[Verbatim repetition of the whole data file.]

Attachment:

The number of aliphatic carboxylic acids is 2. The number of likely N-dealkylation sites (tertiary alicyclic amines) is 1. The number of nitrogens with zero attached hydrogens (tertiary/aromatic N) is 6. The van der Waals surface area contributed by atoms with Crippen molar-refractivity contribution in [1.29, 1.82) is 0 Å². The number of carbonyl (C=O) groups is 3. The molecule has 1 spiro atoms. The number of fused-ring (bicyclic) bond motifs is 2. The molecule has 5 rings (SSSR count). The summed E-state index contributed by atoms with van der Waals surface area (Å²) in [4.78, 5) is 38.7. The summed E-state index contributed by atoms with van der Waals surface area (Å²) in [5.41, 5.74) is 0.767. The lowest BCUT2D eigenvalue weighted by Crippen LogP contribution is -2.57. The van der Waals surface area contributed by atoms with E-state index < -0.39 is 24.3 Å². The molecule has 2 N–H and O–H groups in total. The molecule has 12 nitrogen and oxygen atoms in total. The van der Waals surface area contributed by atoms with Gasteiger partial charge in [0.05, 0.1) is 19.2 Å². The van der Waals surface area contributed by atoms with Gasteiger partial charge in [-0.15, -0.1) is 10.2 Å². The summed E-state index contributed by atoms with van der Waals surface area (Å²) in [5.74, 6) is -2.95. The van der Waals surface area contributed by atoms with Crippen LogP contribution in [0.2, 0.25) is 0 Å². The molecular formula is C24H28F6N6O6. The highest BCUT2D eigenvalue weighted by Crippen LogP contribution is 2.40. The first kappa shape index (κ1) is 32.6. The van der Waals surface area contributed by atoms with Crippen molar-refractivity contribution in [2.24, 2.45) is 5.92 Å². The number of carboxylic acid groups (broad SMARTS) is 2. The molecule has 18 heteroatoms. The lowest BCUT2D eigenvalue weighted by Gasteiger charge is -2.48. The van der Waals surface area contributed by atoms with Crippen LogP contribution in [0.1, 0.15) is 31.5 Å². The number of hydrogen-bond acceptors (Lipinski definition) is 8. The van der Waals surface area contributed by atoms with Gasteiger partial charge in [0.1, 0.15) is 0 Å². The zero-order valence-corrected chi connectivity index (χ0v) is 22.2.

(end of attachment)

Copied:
The number of aliphatic carboxylic acids is 2. The number of likely N-dealkylation sites (tertiary alicyclic amines) is 1. The number of nitrogens with zero attached hydrogens (tertiary/aromatic N) is 6. The van der Waals surface area contributed by atoms with Crippen molar-refractivity contribution in [1.29, 1.82) is 0 Å². The number of carbonyl (C=O) groups is 3. The molecule has 1 spiro atoms. The number of fused-ring (bicyclic) bond motifs is 2. The molecule has 5 rings (SSSR count). The summed E-state index contributed by atoms with van der Waals surface area (Å²) in [4.78, 5) is 38.7. The summed E-state index contributed by atoms with van der Waals surface area (Å²) in [5.41, 5.74) is 0.767. The lowest BCUT2D eigenvalue weighted by Crippen LogP contribution is -2.57. The van der Waals surface area contributed by atoms with E-state index < -0.39 is 24.3 Å². The molecule has 2 N–H and O–H groups in total. The molecule has 12 nitrogen and oxygen atoms in total. The van der Waals surface area contributed by atoms with Gasteiger partial charge in [0.05, 0.1) is 19.2 Å². The van der Waals surface area contributed by atoms with Gasteiger partial charge in [-0.15, -0.1) is 10.2 Å². The summed E-state index contributed by atoms with van der Waals surface area (Å²) in [5.74, 6) is -2.95. The van der Waals surface area contributed by atoms with Crippen LogP contribution in [0.2, 0.25) is 0 Å². The molecular formula is C24H28F6N6O6. The highest BCUT2D eigenvalue weighted by Crippen LogP contribution is 2.40. The first kappa shape index (κ1) is 32.6. The van der Waals surface area contributed by atoms with Crippen molar-refractivity contribution in [2.24, 2.45) is 5.92 Å². The number of carboxylic acid groups (broad SMARTS) is 2. The molecule has 18 heteroatoms. The lowest BCUT2D eigenvalue weighted by Gasteiger charge is -2.48. The van der Waals surface area contributed by atoms with Crippen LogP contribution in [0.1, 0.15) is 31.5 Å². The number of hydrogen-bond acceptors (Lipinski definition) is 8. The van der Waals surface area contributed by atoms with Gasteiger partial charge in [0.1, 0.15) is 0 Å². The zero-order valence-corrected chi connectivity index (χ0v) is 22.2.